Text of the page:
which is only believed to exist, may also be deflecting comets into the star, as
indicated by the presence of highly variable absorption lines in the spectrum of
Beta Pictoris (3).
The infrared image by Lagage and Pantin also provide information that the
edge-on disk is not symmetrical around the star (3). This suggests a more
intimate relationship between the asymmetry and the properties of the inner disk.
As the orbital timescale for particles is relatively short (less than 100
years), one would expect that the irregularities in the disk would have been
smoothed out by now (3). Unless, there was something stirring it up, such as a
planet (3).
If there is a planet orbiting Beta Pictoris, its orbit is probably
eccentric, as are most of the planetary orbits in our solar system (4). A
planet with even a moderately eccentric orbit would generate the asymmetry that
is been noted in the dust disk surrounding Beat Pictoris (4).
The Hubble Space Telescope, using the high-resolution spectrograph, found
that the disk surrounding beta Pictoris consists of two parts: an outer ring of
small, solid particles, and an inner ring of diffuse gas within a few hundred
miles of the star (5).
Albert Boggess, an astronomer at NASA"s Goddard Space Flight Center,
suspects that the gas comes from the ring of solid particles (5). If he is
correct, then the gas may be a sign that planets are being born there. The gas
could be a result from the collision of solid particles in the outer ring
accreting into planets that are still too small to see because of the brightness
of the star itself (5). During the collisions some of the particles would be
vaporized and drawn toward the star. The planets in our own solar system are
believed to have formed through countless numbers of such collisions (5).
Boggess also believes that Beta Pictoris is very similar to a very early
phase of our own solar system (5).
Additional evidence, from the Hubble, also suggests that Beta Pictoris
might be following in our footsteps. The gaseous inner ring appears to contain
clumps of material spiraling toward the star (5). These clumps may be comets,
diverted from the normal paths by close calls with protoplanets (5). This also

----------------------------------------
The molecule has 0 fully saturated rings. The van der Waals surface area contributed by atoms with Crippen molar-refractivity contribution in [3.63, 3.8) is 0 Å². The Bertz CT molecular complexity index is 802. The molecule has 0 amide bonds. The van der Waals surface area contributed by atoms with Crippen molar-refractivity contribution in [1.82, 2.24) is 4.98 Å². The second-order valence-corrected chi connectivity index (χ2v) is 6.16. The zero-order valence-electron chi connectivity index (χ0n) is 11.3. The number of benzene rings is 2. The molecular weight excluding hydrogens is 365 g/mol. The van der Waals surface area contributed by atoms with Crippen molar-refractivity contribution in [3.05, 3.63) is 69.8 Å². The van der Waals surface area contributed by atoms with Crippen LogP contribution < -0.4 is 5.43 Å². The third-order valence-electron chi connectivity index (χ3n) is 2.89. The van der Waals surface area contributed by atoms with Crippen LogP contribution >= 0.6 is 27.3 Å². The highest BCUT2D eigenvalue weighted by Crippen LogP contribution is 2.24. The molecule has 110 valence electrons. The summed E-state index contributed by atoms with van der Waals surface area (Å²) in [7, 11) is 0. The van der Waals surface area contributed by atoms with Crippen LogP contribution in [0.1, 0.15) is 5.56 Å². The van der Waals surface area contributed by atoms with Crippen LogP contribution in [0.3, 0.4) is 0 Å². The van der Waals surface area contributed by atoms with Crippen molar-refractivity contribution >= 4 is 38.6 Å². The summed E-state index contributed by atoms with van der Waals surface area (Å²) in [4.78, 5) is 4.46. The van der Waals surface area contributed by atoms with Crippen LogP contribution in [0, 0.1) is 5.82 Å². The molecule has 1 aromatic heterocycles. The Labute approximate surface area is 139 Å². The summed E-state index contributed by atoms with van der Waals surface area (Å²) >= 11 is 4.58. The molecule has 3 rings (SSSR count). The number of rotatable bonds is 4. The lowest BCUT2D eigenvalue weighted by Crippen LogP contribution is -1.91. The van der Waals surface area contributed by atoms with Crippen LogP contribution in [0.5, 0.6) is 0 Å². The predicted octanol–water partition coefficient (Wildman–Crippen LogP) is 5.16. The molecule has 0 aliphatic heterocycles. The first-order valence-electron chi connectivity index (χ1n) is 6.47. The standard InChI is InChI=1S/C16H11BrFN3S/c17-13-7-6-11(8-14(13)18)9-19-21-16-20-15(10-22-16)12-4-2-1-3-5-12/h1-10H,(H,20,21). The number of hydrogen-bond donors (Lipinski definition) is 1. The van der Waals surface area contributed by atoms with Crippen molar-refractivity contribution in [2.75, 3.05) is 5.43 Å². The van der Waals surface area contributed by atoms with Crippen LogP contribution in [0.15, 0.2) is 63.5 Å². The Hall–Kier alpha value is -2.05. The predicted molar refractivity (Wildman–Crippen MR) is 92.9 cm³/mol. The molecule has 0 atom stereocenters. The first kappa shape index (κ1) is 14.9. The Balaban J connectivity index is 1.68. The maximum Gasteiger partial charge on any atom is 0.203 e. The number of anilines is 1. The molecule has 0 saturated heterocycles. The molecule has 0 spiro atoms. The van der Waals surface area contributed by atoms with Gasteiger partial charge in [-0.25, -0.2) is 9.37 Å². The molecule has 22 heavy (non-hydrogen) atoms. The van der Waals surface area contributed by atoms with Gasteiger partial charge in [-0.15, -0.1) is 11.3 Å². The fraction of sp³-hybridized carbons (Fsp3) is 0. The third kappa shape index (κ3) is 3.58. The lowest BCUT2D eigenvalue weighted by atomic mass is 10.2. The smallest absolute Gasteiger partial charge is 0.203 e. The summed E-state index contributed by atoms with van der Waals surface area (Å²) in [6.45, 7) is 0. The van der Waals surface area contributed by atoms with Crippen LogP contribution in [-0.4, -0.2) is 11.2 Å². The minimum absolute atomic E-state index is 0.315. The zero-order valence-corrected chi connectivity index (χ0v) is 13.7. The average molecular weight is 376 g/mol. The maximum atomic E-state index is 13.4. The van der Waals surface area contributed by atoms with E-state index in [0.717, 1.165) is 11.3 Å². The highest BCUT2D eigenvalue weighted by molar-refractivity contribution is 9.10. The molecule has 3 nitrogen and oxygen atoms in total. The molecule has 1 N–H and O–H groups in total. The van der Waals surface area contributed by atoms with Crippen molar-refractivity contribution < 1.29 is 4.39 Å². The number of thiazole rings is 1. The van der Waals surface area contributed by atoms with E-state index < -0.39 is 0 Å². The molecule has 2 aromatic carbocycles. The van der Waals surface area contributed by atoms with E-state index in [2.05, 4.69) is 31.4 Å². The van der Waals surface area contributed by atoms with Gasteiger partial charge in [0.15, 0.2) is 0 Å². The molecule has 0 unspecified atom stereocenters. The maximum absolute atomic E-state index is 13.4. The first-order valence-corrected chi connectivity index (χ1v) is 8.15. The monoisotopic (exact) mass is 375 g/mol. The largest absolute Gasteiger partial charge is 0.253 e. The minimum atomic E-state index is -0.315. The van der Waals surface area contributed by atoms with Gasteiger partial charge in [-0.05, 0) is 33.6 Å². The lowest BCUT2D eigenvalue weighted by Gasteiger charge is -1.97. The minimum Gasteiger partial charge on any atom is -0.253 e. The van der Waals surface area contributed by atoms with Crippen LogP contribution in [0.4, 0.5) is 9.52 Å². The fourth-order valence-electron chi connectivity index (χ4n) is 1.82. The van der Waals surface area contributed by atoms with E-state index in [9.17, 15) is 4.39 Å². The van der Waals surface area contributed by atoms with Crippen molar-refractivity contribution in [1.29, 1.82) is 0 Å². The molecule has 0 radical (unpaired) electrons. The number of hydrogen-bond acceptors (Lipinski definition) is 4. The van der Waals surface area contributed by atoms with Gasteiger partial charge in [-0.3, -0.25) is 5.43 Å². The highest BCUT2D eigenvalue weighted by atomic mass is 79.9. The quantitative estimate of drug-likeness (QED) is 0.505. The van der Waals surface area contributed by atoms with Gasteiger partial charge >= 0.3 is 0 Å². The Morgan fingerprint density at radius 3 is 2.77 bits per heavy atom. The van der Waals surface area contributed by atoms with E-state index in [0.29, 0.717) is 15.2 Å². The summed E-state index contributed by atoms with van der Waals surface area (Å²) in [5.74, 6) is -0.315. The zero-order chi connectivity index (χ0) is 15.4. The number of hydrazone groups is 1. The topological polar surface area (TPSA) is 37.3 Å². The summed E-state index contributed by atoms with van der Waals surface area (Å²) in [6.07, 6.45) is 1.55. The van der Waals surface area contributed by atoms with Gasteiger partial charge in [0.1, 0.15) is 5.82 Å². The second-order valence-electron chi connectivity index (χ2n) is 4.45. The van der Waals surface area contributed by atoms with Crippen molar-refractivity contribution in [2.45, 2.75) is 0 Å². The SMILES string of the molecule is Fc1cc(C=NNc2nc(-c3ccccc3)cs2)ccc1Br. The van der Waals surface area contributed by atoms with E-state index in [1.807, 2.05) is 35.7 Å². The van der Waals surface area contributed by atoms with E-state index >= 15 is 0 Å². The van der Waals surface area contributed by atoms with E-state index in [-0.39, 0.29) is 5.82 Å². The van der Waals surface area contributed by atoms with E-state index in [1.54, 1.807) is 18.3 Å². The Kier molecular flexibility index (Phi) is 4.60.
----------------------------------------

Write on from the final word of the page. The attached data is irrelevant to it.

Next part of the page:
fits with current ideas about the evolution of our own solar system. Gases from
comet impacts may have been the creating factor of the Earth"s atmosphere and
oceans (5).
Wetherill argues that life on Earth is reliant upon the existence of
Jupiter and Saturn, because they cleansed our Solar System of most of its
planetesimals (comets) that, otherwise, would be striking the Earth (6). In
order for a planet to survive long enough for life to begin, it is necessary for
the existence of gas giants (Jupiter and Saturn) to get rid of the hazardous
comets.
No one person can say for sure whether there are planets in the Beta
Pictoris System, or not. However, it is definitely a possibility. There is a
circumstellar disk surrounding Beta Pictoris. It is a highly flattened disk, as
was the disk that once surrounded the Sun. The disk contains the necessary
elements for planet formation. The star is a young one. The inner zone of the
disk is clear. All of these things point to the almost probable formation of
planets. Richard Terrile, from the Jet Propulsion Laboratory, says, "It"s hard
not to form planets from material like this (7)."
To answer whether or not there could be life on one of these planets, is
not easy to say. No one can really even speculate. I, believe that it is
possible, if all the variables come together in just the right way. I am not "
earthnocentric" to assume that the earth is the only planet in the Universe that
can sustain life. Whether or not a planet in the Beta Pictoris system has what
it takes, who knows, we can only wait and watch. BIBLIOGRAPHY

(1) Moons And Planets, third edition; William K.
Hartman; Wadsworth Publishing company;
California; 1993.

(2) A Circumstellar Disk Around Beta Pictoris; Science;
volume 226; pages 1421-1424.

(3) Footprints in The Dust; Charles M. Telesco;
Nature; volume 369; pages 610-611.

(4) Dust Depletion In The Inner Disk Of Beta Pictoris
As A Possible Indicator Of Planets; P. O. Lagage
and E. Pantin; Nature; volume 369; pages 628-
630.

(5) Birth Of A Solar System?; Tim Folger; Discover;
volume 13; page 27.

(6) Inhibition Of Giant-planet formation By Rapid Gas
Depletion Around Young Stars; B. Zucherman,
T. Forveille, and J. H. Kastner; Nature; volume
373; pages 494-496.

(7) A Planet Around Beta Pictoris?; Sky and Telescope;
Volume 88; page 10.

ADDITIONAL BIBLIOGRAPHY

A Closer Look At Beta Pictoris; Astronomy;
volume 21; Page 18.

Birth Announcements; Scientific American;
volume 256; pages 60+.

Faraway Planets; Science Digest; volume 94;
page 47.

Protoplanetary nebula around Beta Pictoris;
Astronomy; volume 13; page 60.